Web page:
Is resistance to technology use in society based on our evolution history tied to the land rather than the machine?
Intersting that I come across this after listening to a book called What Technology Wants. I think we are pretty self centric. Does my skin cell think of itself, talk to its neighbors, bare children, pass along skill and wisdom and then die off to leave a new generation to continue? Are people just cells in a larger evolution or birth of a new organism. Technology is a creation of ourselves from the first tools or signal fires used 65,000 years ago (or more). I do believe technology evolution (and by default the human psychae) is accelerating. Where is it leading... I am not sure. But I do think it is not "our own" evolution we are witnessing, it is and understanding of our place within the larger systems that are emerrging. Resisting technology will not matter, technology monitors you and it will take any contribution from you as you are willing to give. A bank account, a phone number, even the purchase or consumption of food. It is all captured by the system and used to impact everyone else. The one point I wish to make, or idea to post, is that for the past 15 years those who have had access and emersed themselves in "technology" have had a level of influence in the so called evolution. Now with more people engaged (not all of course) the people who believe the engagement in technology provides a level of access/influence/awareness, will quickly find they don't. Those that can step out and understand the system overall will build the next higher order of intelligence within the evolution of technology. Whether we participate or not it will happen, becasue if it is not you, someone else will engage. And here I sit doing my part, responding to a stimulus, and feeding the system. Just like a skin cell. I am not depressed by this, I find it facinating to now see how far I can sense, knowing I am the centre of my universe. Thank you for the question.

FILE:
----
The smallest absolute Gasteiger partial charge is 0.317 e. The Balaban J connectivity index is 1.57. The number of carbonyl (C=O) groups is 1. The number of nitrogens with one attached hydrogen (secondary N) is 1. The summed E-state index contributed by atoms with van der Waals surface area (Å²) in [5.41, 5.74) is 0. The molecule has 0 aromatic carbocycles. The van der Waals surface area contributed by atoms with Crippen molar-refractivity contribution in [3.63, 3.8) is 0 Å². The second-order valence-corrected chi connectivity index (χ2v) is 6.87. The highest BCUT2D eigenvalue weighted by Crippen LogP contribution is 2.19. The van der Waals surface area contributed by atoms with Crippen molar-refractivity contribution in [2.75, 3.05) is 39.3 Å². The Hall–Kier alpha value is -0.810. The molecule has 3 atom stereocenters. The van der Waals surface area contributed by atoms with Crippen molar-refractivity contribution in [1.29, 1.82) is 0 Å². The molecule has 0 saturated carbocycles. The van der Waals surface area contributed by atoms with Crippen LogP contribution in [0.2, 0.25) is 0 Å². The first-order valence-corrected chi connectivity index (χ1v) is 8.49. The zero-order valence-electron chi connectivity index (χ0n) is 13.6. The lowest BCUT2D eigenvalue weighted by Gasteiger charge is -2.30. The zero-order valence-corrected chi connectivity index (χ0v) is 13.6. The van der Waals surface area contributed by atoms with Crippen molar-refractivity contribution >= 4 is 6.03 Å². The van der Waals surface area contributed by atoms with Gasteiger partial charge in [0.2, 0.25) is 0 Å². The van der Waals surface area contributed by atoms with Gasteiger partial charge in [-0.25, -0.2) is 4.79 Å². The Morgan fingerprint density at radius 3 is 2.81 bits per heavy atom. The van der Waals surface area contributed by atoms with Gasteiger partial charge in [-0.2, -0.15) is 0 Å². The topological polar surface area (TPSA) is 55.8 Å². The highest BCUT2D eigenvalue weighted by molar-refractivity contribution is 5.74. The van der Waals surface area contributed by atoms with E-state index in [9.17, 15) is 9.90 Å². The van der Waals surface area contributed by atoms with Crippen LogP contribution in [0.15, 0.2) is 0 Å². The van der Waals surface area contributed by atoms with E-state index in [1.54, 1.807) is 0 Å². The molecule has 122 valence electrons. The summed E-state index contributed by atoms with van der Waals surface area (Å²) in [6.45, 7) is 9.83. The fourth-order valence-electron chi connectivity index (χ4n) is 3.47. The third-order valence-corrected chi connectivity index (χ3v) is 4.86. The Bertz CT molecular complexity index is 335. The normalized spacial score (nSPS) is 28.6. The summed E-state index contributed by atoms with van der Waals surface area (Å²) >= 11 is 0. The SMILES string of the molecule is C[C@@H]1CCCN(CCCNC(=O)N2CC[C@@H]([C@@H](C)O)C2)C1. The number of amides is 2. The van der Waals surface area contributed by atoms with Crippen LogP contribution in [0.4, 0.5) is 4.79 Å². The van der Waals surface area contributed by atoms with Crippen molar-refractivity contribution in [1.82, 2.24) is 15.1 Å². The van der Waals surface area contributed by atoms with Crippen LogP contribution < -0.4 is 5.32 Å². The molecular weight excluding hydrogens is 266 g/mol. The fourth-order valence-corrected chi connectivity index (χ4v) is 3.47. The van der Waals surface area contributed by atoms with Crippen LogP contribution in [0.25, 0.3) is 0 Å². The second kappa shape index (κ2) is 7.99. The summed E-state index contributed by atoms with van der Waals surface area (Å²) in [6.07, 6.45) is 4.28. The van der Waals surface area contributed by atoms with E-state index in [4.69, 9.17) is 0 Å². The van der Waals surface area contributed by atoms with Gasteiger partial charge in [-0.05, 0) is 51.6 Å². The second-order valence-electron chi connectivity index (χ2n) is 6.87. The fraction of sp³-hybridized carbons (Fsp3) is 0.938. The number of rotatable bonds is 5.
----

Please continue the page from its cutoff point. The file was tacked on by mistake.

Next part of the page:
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Christopher DeJager
Posted over 5 years ago
Jared Diamond: Why do societies collapse?
I agree with Gene on Jared's books, but in his approach he raises to me the possibility that we can model and understand the interplay between factors and therefore looking forward understand what the impacts of conditions will be. In our current climate of global crisis the society of Iceland are no different than the society of Pakistan. Both countries are bankrupt and seeking help, one is "integrated" and the other not but the linkages that bind our %u201Csocieties%u201D going forward are much farther reaching and have little to do with national policies or citizen decisions. It is interesting how in 2003 when this talk was given, around the time of his book Collapse, we still thought that looking backwards will help us understand what is ahead of us. Now I am not entirely sure. The only thing that is true is that we need to seriously look at the complexity of what is going on to better understand and protect our societies from collapse. We cannot protect from change yet change that happens too quickly is an effective collapse. I enjoyed reading the comments more than the talk itself. Thank you.